SWAMPSCOTT — Selectman Barry Greenfield has come under fire for asking during last week’s selectmen meeting if the town has the right to enforce a state law that requires guns to be locked up when stored in a home.
Greenfield’s call to look into the issue has erupted all over the Internet and made the first-term selectman a target for gun-rights supporters from across the country. Since last week’s meeting, Greenfield has been inundated with emails and phone calls, many of them making personal attacks, and petitions calling for his resignation.
Greenfield said yesterday the issue has been blown out of proportion online and his statements at the meeting have been taken out of context.
“If I could do it again, I wouldn’t have brought up the question,” he said in a phone interview. He would not comment further.
While the board agreed to look into Greenfield’s request, Town Administrator Thomas Younger said in a statement yesterday that the town will no longer pursue the issue.
“Upon review by town counsel, the town would need to obtain either the homeowner’s consent or have a valid search warrant based on probable cause,” Younger wrote. “The town will not take any further action regarding this law and further reconfirms their support for the laws of our Commonwealth and the rights under the United States Constitution.”
At the Nov. 6 selectmen’s meeting, Greenfield brought to the board’s attention a state law that requires gun owners to have their weapons locked in a safe or other storage space equipped with a tamper-resistant lock or other safety devices.
“There is currently no way to enforce that law,” he said during the meeting, which was recorded on Swampscott Public Access TV. “If you look at the school shootings over the last few years, whether it’s Newtown or out in Nevada, the guns were taken by parents, and the shootings were done by kids in the town who attended those schools.”
He asked the board if there is any way for the town to inspect — with proper notice — people’s compliance with the law. There are some 600 registered gun owners in town, he said.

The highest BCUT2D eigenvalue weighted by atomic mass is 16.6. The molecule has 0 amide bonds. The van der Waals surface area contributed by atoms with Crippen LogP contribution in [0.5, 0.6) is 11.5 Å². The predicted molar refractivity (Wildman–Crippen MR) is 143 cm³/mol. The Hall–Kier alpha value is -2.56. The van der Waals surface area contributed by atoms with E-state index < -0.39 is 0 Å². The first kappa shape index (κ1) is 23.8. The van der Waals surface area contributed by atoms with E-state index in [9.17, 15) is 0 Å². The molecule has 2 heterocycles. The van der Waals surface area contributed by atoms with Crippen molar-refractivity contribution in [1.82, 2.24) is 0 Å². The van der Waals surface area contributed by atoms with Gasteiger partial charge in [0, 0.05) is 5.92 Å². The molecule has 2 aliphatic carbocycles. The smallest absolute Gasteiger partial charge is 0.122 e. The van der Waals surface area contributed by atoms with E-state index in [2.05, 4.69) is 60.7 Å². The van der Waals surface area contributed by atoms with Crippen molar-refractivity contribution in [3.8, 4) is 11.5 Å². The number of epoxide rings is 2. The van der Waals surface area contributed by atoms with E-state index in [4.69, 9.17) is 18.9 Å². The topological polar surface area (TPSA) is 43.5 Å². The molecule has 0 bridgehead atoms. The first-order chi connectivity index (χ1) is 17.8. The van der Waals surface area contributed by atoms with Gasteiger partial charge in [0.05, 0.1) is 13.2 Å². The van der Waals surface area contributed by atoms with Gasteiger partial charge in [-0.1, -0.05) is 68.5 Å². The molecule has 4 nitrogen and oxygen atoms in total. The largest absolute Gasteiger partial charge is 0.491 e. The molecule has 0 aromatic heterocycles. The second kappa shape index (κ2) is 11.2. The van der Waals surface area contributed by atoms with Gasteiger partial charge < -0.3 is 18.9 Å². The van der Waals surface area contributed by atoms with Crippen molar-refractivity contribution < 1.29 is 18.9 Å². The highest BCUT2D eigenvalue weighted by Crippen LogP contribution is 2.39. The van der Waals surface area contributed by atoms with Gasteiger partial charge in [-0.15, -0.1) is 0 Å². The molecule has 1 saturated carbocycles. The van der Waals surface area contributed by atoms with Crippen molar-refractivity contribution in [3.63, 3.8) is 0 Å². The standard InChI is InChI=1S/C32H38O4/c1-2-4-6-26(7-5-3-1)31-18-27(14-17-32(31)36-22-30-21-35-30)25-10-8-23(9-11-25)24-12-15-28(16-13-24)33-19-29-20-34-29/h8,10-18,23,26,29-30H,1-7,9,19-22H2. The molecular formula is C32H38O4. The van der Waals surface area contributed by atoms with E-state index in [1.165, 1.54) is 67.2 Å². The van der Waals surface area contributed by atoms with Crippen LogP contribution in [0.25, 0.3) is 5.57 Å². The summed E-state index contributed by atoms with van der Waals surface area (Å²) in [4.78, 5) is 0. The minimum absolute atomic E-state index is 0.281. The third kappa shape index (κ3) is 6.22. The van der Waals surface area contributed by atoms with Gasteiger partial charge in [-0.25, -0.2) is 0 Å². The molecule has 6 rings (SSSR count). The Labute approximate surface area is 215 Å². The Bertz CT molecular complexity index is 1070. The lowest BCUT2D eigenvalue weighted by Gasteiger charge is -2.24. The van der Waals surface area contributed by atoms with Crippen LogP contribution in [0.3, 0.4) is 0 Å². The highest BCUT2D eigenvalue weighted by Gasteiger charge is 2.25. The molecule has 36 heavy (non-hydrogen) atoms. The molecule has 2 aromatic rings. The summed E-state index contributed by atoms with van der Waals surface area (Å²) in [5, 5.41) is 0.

“This has nothing to do with gun control,” Greenfield said at the meeting. “The Second Amendment, as the Supreme Court read it, gives people the right to have a gun. ... That is of no concern to me. What is of concern to me is that those guns are kept out of the hands of children in this town.”
Selectman John Callahan said Greenfield asked a reasonable question, and many of the comments online have been unjustified and filled with incorrect information. He said he has also received a few emails on the issue.
“He put the idea out as a possibility,” Callahan said. “It turned from a simple question about applying a state law into a story about a town that wants to take everyone’s guns away.”
Greenfield’s request went viral on websites, social media and other online platforms across the country, with many posters claiming he was trying to trample their right to bear arms.
A headline at breitbart.com read: “MA politician wants unannounced home searches by police to enforce gun law.”
“Swampscott, MA Selectman Barry Greenfield doesn’t think that you are responsible enough with your guns, and so he wants to send the city’s police into your home to make sure that you are storing them up to standards,” wrote Bob Owens of bearingarms.com.
“If he gets his way, Greenfield will then presumably make a proposal to allow the heavily armed police teams that burst into citizen’s homes to move in if they don’t like what they find. He’s fine with trashing the 2nd and 4th amendments, so he may as well do so with the 3rd Amendment as well, right?” Owens wrote.
Greenfield responded to Owens via email, a response that Owens posted on his website.
“The research I have read states that 65 percent or more of school shootings are caused by kids having access to their parents’ guns. It would be great to avoid another situation like that. I know most gun owners are incredibly responsible with their weapons. I also am not trying to take away anyone’s rights or guns,” Greenfield wrote.
“I’m a volunteer elected official. I’m trying to do what I can to prevent Sandy Hook happening in my town. And, for that, I get threats to my family and home and person. Not necessary. Whatever happened to civil discourse?”
Greenfield issued an apology to the town yesterday.
“I have no interest in having our town seek out the ability to violate the Fourth Amendment and perform warrantless search and seizure of personal property. If anything I have said or written gave that impression, I apologize,” he wrote. “My intention was simply to learn more about whether or not an existing law could be enforced within the strict boundaries of the Constitution.”
Greenfield said that he previously decided not to seek re-election for another term at this year’s town election but plans to stay on the board until then.
Staff writer Jonathan Phelps can be reached at 978-338-2527 or by email at firstname.lastname@example.org. Follow him on Twitter at JPhelps_SN.